Dispelling the black and white narrative: Telling Israel’s story in full color

Illustrative. A woman picks out apples at the Mahane Yehuda market in Jerusalem on June 16, 2015. (Micah Bond/FLASH90)

Since October 7 there has been considerable scrutiny over how Israel tells its incredibly complicated story the world.

Israel truly is misunderstood.

A country in which 20% of its doctors, 25% of its nurses and 50% of its pharmacists are Arabs; in which Arab teachers educate our children and Arab footballers captain our national team, is perceived widely as an apartheid state. A country that is made of up a mosaic of cultures, with Jewish, Arab, Druze, and Bedouin communities coexisting and contributing to its vibrant society, is often depicted as homogenous and monolithic. And, a country which has faced gallant struggles and existential conflicts like no other nation, surviving against the odds, yet is still seen around the world as the Goliath in the region.

Indeed, while much of the current “storytelling” is naturally focusing on government talking points and dated “hasbara-style” messaging to the international media, the wondrously complex story of Israel’s history is a foundational core narrative which often gets forgotten.

As the country celebrates its 76th Independence Day, it is vital therefore to tell Israel’s story, and history, to the world in all its diversity. Former Prime Minister and President Shimon Peres once said, “We should use our imagination more than our memory.” In recent years there have been an array of new productions – from biopic dramas to deep-dive documentaries – about Israel’s history beautifully combining the two.

Ben-Gurion, Epilogue offers new insights from Israel’s first prime minister at the twilight of his life, when he was 82 and living in his beloved Negev abode of Sde Boker. Golda (not to be confused with the recent movie starring Helen Mirren) is a deep and powerful interview with Israel’s first female prime minister that was filmed just before the end of her life. Menachem Begin – Peace and War, meanwhile, produced to commemorate the 40th anniversary of the Camp David Accords between Israel and Egypt, looks at the entirety of Begin’s remarkable political odyssey.

Recent movies cover other aspects of the Israeli story. Our Struggle looks at the multifaceted challenges faced by Ethiopian Jews immigrating to Israel, while Under the Iron Dome follows the development of Israel’s incredible missile defense; a story which has captured the imagination of the world. From the writer of Fauda, Sabena Hijacking is a docu-drama depicting the events of May 8, 1972, when four hijackers from the Palestinian organization “Black September” took control of a Sabena commercial airliner from Brussels to Tel Aviv. These are just a few of the incredible offerings; there is no shortage of films for those seeking to explore Israel’s amazing history.

Historical documentaries are hugely important. They increase knowledge, spread public awareness, and provide vital tools for students. They allow people from all backgrounds to learn without reading, acting as a gateway that will hopefully encourage them to go deeper. Often, historical documentaries provide people with a passion for history that they never knew they had. They do this through a unique combination of education, information, and entertainment; stimulating both the aforementioned imagination and memory.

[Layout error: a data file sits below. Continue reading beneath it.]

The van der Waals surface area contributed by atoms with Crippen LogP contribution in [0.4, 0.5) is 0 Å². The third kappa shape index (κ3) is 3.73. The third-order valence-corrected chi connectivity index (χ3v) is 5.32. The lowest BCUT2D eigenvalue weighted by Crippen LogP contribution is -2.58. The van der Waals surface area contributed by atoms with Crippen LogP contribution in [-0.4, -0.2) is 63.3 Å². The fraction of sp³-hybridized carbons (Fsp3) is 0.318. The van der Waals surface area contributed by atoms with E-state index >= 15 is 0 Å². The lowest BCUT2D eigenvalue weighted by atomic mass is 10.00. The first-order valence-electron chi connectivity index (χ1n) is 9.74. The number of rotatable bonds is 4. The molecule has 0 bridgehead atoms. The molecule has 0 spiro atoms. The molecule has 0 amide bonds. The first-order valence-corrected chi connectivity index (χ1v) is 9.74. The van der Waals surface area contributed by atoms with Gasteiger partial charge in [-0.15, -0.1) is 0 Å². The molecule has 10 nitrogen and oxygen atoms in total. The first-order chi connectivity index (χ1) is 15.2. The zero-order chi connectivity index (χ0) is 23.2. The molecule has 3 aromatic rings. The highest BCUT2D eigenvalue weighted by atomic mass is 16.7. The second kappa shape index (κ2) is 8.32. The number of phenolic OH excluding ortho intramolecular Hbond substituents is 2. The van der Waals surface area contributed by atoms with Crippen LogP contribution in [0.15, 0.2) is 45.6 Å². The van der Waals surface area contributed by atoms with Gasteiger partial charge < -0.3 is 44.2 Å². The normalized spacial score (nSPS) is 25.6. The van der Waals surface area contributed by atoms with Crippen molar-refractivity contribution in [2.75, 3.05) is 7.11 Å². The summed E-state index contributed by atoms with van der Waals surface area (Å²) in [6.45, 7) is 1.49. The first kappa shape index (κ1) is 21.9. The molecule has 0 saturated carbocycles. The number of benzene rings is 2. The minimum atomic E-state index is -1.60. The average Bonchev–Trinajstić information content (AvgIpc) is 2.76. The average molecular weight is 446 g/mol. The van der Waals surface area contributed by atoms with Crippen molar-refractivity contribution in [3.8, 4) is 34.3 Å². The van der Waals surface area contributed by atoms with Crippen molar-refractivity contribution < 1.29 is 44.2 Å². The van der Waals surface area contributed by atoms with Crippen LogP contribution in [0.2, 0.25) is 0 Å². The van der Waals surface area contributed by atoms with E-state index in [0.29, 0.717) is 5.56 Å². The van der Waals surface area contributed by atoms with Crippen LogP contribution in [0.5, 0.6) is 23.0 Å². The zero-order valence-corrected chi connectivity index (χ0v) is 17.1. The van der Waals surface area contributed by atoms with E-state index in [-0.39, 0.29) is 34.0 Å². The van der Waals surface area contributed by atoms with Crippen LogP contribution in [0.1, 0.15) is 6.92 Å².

In the Israeli context, they can play a crucial role in dispelling myths about Israel’s fraught history. The films mentioned above, and others like them, do not seek to whitewash Israel’s past; far from it. Instead, the aim is to show the human complexities and struggles it has involved, and to try to portray the entire spectrum of the country’s experience. This is vitally important at a time when people have short-term memories, forgetting the broader context that led us to this moment in our story.

At a time when other countries are neglecting historical documentaries, which are often underfunded, repetitive, and simplistic, Israeli documentary-making is undergoing a renaissance that must be shared with the world.

That is why this Independence Day, IZZY, the leading streaming platform dedicated to sharing Israeli content with the world, is celebrating this milestone by opening up access to a curated selection of 15 films showcasing the rich tapestry of Israel’s history and resilience throughout the week of celebrations. This initiative comes at a crucial juncture, with the country under unprecedented threats from all sides, threats not only to the wellbeing of its citizens, but also to the historical foundations which underpin its contemporary vibrancy, resilience and successes.

Explaining Israel in the present is impossible without also explaining the country’s past. So, let’s mark this difficult and complicated Independence Day with a mixture of Peres’ eternal words, memory and imagination.

History is never black and white. We therefore have a duty to show it in full color.

About the Author
Nati Dinnar is the co-founder and CEO of IZZY -, the premier platform dedicated to showcasing Israeli television and movies to international audiences. A prominent figure in the Israeli television industry, he has previously served in leadership roles at Channel 2 (Keshet) and Channel 10. He is also the founder and head of Dinnar Productions, through which he has created and produced acclaimed Israeli films such as "Sabena Hijacking," "Rescue Bus 300", “The Longest Night” and the documentary series "Under the Iron Dome".
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